The size of this int pointer is going to be determined at compile time not run time.  If someone wanted to switch between 32/64 programs at run time you would compile both versions write another small 32 program that would check something that would tell you are on a 32 or 64 bit machine and then start the real 32 or 64 bit program depending on this check look for the other suggestions for run time checks, because integer pointer size isn't going to do it.

     

    The suggestion to use GetSystemWow64Directory() looks good, if called on a Windows 32 machine it will return an error and the extended error is ERROR_CALL_NOT_IMPLEMENTED.  Look at the documentation on GetSystemWow64Directory().  But I don't get how you would ever compile a 32 bit program up with GetSystemWow64Directory(), because it will not be defined.  If you compile up a 64 bit program to be a program, well then that program will not run on a 32 bit OS.  You can run a 32 bit program on a 64 bit OS, but not the other way around.

     

    I'm sure there is a better way, but one way would be to start the 32 bit wrapper program, try to start the 64 bit program, and if it fails to start (most likely because you are on a 32 bit OS), then start the 32 bit version.

     

    P.S. If you want a compile time test for certain code use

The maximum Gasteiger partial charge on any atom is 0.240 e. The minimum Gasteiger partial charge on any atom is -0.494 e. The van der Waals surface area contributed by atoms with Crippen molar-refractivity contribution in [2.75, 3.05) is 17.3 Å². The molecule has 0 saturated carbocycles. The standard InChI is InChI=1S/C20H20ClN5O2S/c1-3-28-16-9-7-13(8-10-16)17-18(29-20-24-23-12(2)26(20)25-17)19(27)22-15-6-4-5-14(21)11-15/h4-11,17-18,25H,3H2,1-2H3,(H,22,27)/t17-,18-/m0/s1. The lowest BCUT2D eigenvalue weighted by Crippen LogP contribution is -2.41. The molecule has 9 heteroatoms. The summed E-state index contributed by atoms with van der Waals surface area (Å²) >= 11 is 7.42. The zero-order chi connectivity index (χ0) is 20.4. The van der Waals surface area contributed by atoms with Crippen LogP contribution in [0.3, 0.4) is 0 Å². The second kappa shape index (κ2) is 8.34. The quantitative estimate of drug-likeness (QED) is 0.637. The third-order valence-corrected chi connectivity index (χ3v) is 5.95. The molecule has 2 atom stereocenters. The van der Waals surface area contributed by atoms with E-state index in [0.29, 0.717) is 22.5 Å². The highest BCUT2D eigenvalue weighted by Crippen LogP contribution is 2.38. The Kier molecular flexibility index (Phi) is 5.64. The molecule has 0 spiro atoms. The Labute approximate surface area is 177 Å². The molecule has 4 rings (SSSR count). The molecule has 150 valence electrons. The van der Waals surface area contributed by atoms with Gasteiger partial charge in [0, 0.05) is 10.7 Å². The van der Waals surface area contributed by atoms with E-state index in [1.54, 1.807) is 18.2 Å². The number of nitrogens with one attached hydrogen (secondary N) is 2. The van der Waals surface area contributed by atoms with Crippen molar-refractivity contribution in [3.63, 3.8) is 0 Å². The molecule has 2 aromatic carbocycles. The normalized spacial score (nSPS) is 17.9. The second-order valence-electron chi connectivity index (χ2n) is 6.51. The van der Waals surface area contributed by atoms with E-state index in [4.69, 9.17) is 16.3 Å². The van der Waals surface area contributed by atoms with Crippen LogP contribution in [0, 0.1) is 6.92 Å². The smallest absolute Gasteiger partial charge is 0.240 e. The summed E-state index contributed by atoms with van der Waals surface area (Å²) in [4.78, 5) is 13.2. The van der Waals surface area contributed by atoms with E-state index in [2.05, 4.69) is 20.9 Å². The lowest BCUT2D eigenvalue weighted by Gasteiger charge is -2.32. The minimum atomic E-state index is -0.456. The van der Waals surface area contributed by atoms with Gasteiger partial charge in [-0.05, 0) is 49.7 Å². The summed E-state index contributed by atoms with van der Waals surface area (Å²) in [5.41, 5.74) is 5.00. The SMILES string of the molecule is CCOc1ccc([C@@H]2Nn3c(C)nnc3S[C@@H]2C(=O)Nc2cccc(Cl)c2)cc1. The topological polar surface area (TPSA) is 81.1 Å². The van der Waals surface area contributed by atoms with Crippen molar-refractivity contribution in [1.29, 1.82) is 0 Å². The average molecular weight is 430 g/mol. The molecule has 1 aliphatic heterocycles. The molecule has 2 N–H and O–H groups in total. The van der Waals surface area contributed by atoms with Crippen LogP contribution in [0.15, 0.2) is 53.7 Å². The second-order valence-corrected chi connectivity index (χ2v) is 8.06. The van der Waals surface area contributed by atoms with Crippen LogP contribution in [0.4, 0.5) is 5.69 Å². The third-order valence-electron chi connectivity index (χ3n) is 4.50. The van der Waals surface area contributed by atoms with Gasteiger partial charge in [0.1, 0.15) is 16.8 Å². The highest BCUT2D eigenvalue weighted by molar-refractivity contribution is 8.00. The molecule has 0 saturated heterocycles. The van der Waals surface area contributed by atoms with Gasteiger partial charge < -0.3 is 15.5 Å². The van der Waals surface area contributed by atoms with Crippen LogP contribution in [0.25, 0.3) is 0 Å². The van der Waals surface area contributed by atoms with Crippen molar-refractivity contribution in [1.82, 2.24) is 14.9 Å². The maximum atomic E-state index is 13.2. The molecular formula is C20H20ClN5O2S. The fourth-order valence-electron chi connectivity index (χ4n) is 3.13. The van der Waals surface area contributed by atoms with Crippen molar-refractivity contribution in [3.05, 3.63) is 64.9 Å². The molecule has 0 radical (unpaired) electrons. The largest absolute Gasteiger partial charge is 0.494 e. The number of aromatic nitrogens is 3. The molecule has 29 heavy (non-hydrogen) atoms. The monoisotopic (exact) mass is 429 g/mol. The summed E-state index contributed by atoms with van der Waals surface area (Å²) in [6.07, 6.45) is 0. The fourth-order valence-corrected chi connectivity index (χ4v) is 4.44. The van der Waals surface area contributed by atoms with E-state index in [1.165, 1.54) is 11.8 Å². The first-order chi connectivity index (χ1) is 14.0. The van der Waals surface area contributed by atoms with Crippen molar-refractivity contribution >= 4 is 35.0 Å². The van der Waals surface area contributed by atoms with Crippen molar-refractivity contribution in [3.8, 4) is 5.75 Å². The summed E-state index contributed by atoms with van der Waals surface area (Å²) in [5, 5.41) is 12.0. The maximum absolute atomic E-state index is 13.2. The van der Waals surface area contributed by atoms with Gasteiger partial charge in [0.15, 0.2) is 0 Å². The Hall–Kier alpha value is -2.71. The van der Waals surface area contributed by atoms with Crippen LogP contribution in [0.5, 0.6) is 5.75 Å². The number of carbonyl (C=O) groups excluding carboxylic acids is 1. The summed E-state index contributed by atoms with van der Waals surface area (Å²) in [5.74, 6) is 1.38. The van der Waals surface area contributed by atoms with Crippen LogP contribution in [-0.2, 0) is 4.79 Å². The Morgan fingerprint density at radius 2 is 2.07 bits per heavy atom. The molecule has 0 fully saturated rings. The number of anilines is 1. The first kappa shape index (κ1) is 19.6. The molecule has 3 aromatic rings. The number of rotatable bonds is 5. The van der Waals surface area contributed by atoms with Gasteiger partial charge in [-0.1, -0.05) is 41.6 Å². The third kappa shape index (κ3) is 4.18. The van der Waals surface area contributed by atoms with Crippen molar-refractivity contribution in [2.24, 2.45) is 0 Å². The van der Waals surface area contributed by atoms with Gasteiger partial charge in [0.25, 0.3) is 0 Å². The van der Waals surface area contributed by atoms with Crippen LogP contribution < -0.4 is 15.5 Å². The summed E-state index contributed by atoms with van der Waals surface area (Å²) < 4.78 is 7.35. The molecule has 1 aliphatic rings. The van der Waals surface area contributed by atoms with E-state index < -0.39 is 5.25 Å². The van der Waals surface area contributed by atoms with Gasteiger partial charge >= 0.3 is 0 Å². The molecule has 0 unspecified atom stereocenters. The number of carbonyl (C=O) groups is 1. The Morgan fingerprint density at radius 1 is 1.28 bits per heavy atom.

_WIN32 and _WIN64 in the if statement not sizeof(int *) since that is what they are for.

    P.S.S. Of course the if(sizeof(int *)) would work on other OSes like Unix and Linux, and the _WIN32 and _WIN64 wouldn't.

    Wednesday, November 28, 2007 4:56 AM
  • You can use LoadLibrary("") and GetProcAddress() to get the function pointer of the method "GetSystemWow64Directory". I have not tested but surely it will be null in 32 bit OS and if it not null then our app is running in 64 bit OS.
    Friday, March 12, 2010 4:19 PM
  • Why not just use System.Environment.Is64BitOperatingSystem

    ???

    Thursday, October 14, 2010 6:30 PM
  • This is available for .net 4 and not in earlier .net framework versions.
    Sunday, July 17, 2011 3:23 AM
  • bool Is64bit = !string.IsNullOrEmpty( Environment.GetEnvironmentVariable("PROCESSOR_ARCHITEW6432"));

    see below link.

    http://dotnet-magic.blogspot.in/2012/11/read-registry-value-from-32-and-64-bit.html

    Thursday, November 08, 2012 9:50 AM
  • There are many different answers, I'll try to summarize:

    • The answer by Pingala is the preferred mechanism specified by MS. Because .NET may run in 32-bit or 64-bit context depending on a number of variables
    • --> Of course, you'll need to ensure that _WIN64 is defined in your build environment. If you're compiling for AnyCPU, then you should investigate GetNativeSystemInfo. See http://msdn.microsoft.com/en-us/library/windows/desktop/ms724340(v=vs.85).aspx. Then you can get the information at run-time.
    • The "IntPtr.Size == 4" or "IntPtr.Size == 8" only tells you if your process is running 32-bit or 64-bit. Thus, if you're process is running 32-bit on a 64-bit OS, you'll get IntPtr.Size == 4, which is not what you want.
    • Env Variables are dangerous, you can't really rely on them. There may be some corner cases where environment variables aren't set properly on a customers machine (making you wonder why the 0.1% of installations don't work).

    Regards,
    Jason.


    • Edited by Jason Curl Saturday, November 10, 2012 8:43 PM
    Saturday, November 10, 2012 8:40 PM